Looking at the pictures of Angelina Jolie and Mila Kunis, which style did you prefer? Do you think they look better with thinner brows or more of a natural look? Before we move on to a brief history of hair removal, we cannot learn about the history of brows and beauty without paying homage to the drag community.
Historically, Drag Queens have been men dressing as women, whereas today, the drag community includes people from all genders and sexual identities. Below are some famous Drag Queens for their time:
Julian Eltinge (May 14, 1881 – March 7, 1941), born William Julian Dalton, was an American stage and film actor and female impersonator.
Danny La Rue, OBE (born Daniel Patrick) was an Irish singer and entertainer, best known for his on-stage drag persona, which spanned four decades.
Paul James O’Grady MBE is a former drag queen. He achieved notability in the London gay scene during the 1980s with his drag queen persona Lily Savage.
RuPaul Andre Charles, known simply as RuPaul, is an American drag queen, actor, model, singer, songwriter, and television personality.
Prior to the world of Instagram and YouTube, techniques such as contouring, highlighting, cut creases and eyebrow blocking were not commonly known in the wider beauty community. However, these techniques were commonplace in the dressing rooms of drag queens and in theatre makeup. Unfortunately, due to the subculture status of the drag community in the early 20th century, there has been minimal acknowledgement with regard to the origin of these techniques.
In 2009, RuPaul’s Drag Race first aired, which centred on a competition whereby Drag Queens would compete to be America’s next drag superstar. If you have ever watched an episode, you will see that drag makeup varies greatly, and it is a form of creative expression. The brows, in particular, create some interesting looks and variations, depending on the persona. Check out some distinct brows of Drag Queens who have been on Drag race:
Drag makeup is all about creating a persona and embodying whatever characteristics you choose, forming a new identity of sorts. In addition to Drag Queens, there is also a Drag King community which are mostly female performance artists who dress in masculine drag and embody male gender stereotypes. As a brow artist, you might like to dabble into creative spaces and learn how to create different shapes and looks using makeup. While this course focuses on traditional brow shapes and techniques, it is always useful to be aware of what is happening in the Drag community, as you might pick up some cool techniques!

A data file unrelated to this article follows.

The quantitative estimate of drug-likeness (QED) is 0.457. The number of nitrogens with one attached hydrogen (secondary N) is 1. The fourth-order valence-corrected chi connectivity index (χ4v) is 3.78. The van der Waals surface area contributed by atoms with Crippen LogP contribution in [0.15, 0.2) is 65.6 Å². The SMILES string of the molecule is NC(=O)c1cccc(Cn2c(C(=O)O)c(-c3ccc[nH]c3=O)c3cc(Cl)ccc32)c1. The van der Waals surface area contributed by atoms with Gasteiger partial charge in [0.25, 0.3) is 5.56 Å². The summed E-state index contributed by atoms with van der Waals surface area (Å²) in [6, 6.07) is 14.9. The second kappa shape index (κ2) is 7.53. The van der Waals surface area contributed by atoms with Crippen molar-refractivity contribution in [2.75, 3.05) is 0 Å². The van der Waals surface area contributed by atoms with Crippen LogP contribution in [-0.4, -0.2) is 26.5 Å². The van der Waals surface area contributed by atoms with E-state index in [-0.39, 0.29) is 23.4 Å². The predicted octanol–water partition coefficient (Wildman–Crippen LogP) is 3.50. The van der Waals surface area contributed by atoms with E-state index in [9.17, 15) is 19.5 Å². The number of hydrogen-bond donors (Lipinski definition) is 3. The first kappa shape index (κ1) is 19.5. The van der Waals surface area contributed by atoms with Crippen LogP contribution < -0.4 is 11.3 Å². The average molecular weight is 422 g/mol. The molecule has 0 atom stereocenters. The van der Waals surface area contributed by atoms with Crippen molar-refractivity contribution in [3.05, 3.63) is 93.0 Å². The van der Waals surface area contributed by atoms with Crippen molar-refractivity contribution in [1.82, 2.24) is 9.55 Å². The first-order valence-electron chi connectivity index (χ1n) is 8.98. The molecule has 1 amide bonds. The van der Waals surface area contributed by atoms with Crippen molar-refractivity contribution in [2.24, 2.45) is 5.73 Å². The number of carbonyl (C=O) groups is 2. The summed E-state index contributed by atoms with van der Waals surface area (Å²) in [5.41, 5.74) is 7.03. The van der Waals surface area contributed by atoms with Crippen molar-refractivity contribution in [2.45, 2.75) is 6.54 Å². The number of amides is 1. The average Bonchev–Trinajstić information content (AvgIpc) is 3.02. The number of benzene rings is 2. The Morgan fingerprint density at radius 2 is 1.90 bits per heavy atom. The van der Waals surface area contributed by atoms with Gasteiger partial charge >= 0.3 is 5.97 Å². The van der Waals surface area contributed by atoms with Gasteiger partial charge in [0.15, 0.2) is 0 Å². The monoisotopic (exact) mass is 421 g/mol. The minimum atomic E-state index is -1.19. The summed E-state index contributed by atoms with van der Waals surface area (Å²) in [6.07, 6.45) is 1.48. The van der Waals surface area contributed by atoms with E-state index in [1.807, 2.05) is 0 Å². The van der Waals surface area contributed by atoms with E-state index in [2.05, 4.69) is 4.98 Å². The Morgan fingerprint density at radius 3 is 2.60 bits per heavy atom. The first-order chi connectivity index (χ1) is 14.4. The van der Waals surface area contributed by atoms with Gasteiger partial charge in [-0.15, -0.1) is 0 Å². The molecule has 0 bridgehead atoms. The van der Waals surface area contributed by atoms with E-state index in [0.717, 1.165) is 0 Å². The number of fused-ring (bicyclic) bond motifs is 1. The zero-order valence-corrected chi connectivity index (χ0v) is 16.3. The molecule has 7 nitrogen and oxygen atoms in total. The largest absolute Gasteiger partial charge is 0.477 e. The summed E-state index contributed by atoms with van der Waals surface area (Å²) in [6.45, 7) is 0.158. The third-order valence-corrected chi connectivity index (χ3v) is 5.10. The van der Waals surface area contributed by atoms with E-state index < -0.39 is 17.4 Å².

If you would like to learn more about the history of drag and drag culture, you may like to access the resources linked:
The final part of history that will be useful for you to know is the history of hair removal! By now, you will have a solid understanding of the styles and shapes over the years, but are you curious to know how our ancestors got rid of their hair? The timeline below provides a visual snapshot of hair removal:
Back in the 1960s, hair removal devices targeted individual follicles through a wire-thin fibre-optic probe but were ineffective at breaking the hair follicle. These days, developments in hair laser technology mean that lasers can now treat varying skin types and hair colours. In the 1930s, the first commercial waxes were manufactured in France to be sold to the public, and in 1987, the Brazilian wax became mainstream. Since the late 80s, wax formulations have been refined and improved, and today, there is a large range of soft wax and hard wax that we can use. Given how far we’ve come and how varied our hair removal choices are today, it’s not surprising that specialised brow bars are becoming more popular!
Did you know… As human beings, in our case, the eyebrows give us a special edge over all the other mammals as we can help express our feelings and emotions better with the help of the pair of brows that are visible on the forehead. Expressions like happiness, a frown or anger, easily find expression in the diverse shapes and depiction through the eyebrows.